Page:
The present invention also provides a process for producing the superconductive oxide complexes. Methods of preparing bulk samples containing L, Ba, Cu and O in amounts sufficient to render superconductivity are well known in the art. Such processes include, but are not limited to, solid-state, co-precipitation, and sol-gel techniques. In the solid state process, for example, selected amounts of solid powdered compounds containing barium, copper, oxygen and preferably yttrium, are thoroughly mixed and heated in order to complete a solid state reaction. When the desired complex is of the Y1 Ba2 Cu3 O6 +δ for example, the complex may be derived from 15 wt. % Y2 O3, 53 wt. % BaCO3, and 32 wt. % CuO. The solid powder compounds are preferably mixed in an intensive mixer, such as a jar mill or, more preferably, a ball mill. The mixture is then heated in air at a temperature of between about 920° C. to about 960° C. for a time sufficient to react the mixture in the solid state. When "L" in the above 123 formula is yttrium, the composition is preferably heated to approximately 920° to 940° C. Normally, the mixture is kept at this target temperature for approximately 24 hours. The sample is then cooled, preferably by rapidly quenching to approximately room temperature in air or an inert gas atmosphere.
In the process of this invention the bulk mass comprising L, Ba, Cu and O (in amounts sufficient to render a compound of the formula L1 Ba2 Cu3 O6 +δ) is first compressed by applying pressure to the sample. Normally pressures, generally between about 9,000 to about 11,000 psi, are required until the particles are held together to form a bulk material. When L is yttrium, the pressure is approximately 10,000 psi. The compaction process preferably renders bars having dimensions approximating 6 to 24 mm×4 to 16 mm×30 to 65 mm. Such bars ensure a more uniform distribution of heat within the complex and further assists in the attainment of the desired length of the grains.
The compacted powder is then sintered, preferably in air, at a pressure between about 0 to about 2 kilobars and at a temperature of approximately 50° C. to about 90° C. below its melting point. When L is yttrium, for example, the mass is heated to from about 920° C. to about 960° C. for approximately 24 hours.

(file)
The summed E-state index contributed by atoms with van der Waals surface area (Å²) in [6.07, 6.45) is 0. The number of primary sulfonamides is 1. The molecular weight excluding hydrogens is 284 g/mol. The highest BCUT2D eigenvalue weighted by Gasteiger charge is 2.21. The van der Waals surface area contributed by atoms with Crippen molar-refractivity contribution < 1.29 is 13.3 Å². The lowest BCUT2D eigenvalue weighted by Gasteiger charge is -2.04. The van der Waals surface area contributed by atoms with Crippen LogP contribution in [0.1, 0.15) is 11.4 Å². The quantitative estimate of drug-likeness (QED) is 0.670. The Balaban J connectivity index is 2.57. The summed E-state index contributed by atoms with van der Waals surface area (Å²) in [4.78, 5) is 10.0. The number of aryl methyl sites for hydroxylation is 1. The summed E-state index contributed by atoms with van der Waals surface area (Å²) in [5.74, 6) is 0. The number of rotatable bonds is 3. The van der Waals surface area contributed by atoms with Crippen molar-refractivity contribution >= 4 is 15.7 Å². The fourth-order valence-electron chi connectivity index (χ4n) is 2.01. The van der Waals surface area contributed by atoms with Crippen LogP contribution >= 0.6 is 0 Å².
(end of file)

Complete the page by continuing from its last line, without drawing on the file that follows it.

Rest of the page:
The preferred bars are partially sliced, preferably prior to heating, to a thickness of approximately 1.25 mm. to about 2.5 mm. Such slicing is preferably achieved with a diamond saw.
The sintered product is then decomposed by heating it for the appropriate time, generally about 6 to about 12 minutes, in a chamber preheated to a temperature approximately 80° C. to about 190° C. above the melting point of the solid product, generally from about 1090° C. to 1200° C. By rapid heating of the sample (about 20s) beyond the peritectic temperature, formation of low temperature eutectics is avoided. When the oxide is Y1 Ba2 Cu3 O6 +δ the mass is heated at a temperature of approximately 1100° C. for approximately 8 to 12 minutes, most preferably ten minutes, where the 123 phase melts incongruently into Y2 BaCuO5 and a liquid phase.
The sample is then cooled in two distinct phases. In the first phase, the entire composition is rapidly cooled to a temperature approximately 20° C. to 40° C. above the melting point of material, generally between about 1010° C. to about 1040° C. When L is yttrium, the molten composition is rapidly cooled to 1030° C. in less than about five minutes. In the second phase, the composition is slowly cooled, such that it undergoes peritetic transformation, at a rate of approximately 1° C. per hour until the steady state temperature, approximately 20° C. to about 40° C., below the melting point of the oxide is attained. The steady state temperature is generally between about 960° C. to about 1000° C. While cooling slowly through the peritectic temperature, the decomposed phases react to form the 1-2-3 phase. In this process, no thermal gradient exists in the sample and the whole sample uniformly solidifies at a slow rate through the peritectic point. When L is yttrium, the composition is cooled generally by 1° C. per hour over 50 hours from about 1030° C. to about 980° C. Such a cooling rate is primarily responsible for the formation and positioning of the superconductor grains nearly parallel to one another. During this cooling the grains grow to a length of approximately 10,000 to approximately 15,000 micrometers. The specimen is maintained at the steady state temperature for a time sufficient to complete the solidification process. For a Y1 Ba2 Cu3 O6 +δ oxide complex, the sample is held at 980° C. for approximately eight hours for the completion of solidification.
The sample is then further cooled at a rate such that the formation of microcracks is minimized. This is generally achieved by cooling the grains in air to approximately 400° C. below its melting point at the rate of approximately 50° C. per hour. In a Y1 Ba2 Cu3 O6 +δ composition, for example, the specimen is cooled from 980° C. to approximately between 550° C. to about 650° C. in approximately 5.5 to about 6.5 hours. Such gradient cooling renders little disruption, if any, to the near-parallel orientation of the grains.